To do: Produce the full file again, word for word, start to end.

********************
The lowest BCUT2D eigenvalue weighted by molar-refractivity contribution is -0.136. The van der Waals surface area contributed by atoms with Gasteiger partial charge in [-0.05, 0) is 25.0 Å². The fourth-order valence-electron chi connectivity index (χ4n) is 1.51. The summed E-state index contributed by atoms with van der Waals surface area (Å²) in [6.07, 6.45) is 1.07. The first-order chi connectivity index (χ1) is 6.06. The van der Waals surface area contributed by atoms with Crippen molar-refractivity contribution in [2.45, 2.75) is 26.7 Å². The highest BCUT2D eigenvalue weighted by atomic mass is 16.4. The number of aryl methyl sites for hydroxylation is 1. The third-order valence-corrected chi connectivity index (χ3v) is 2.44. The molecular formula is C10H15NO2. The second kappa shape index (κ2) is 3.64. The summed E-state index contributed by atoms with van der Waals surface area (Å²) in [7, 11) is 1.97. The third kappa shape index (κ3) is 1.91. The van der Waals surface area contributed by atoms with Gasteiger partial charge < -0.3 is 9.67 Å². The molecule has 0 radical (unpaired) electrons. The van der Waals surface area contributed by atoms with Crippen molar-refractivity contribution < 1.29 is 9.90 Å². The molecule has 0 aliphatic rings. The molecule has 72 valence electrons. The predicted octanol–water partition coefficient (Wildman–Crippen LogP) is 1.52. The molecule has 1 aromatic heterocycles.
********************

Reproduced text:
The lowest BCUT2D eigenvalue weighted by molar-refractivity contribution is -0.136. The van der Waals surface area contributed by atoms with Gasteiger partial charge in [-0.05, 0) is 25.0 Å². The fourth-order valence-electron chi connectivity index (χ4n) is 1.51. The summed E-state index contributed by atoms with van der Waals surface area (Å²) in [6.07, 6.45) is 1.07. The first-order chi connectivity index (χ1) is 6.06. The van der Waals surface area contributed by atoms with Crippen molar-refractivity contribution in [2.45, 2.75) is 26.7 Å². The highest BCUT2D eigenvalue weighted by atomic mass is 16.4. The number of aryl methyl sites for hydroxylation is 1. The third-order valence-corrected chi connectivity index (χ3v) is 2.44. The molecular formula is C10H15NO2. The second kappa shape index (κ2) is 3.64. The summed E-state index contributed by atoms with van der Waals surface area (Å²) in [7, 11) is 1.97. The third kappa shape index (κ3) is 1.91. The van der Waals surface area contributed by atoms with Gasteiger partial charge < -0.3 is 9.67 Å². The molecule has 0 radical (unpaired) electrons. The van der Waals surface area contributed by atoms with Crippen molar-refractivity contribution < 1.29 is 9.90 Å². The molecule has 0 aliphatic rings. The molecule has 72 valence electrons. The predicted octanol–water partition coefficient (Wildman–Crippen LogP) is 1.52. The molecule has 1 aromatic heterocycles.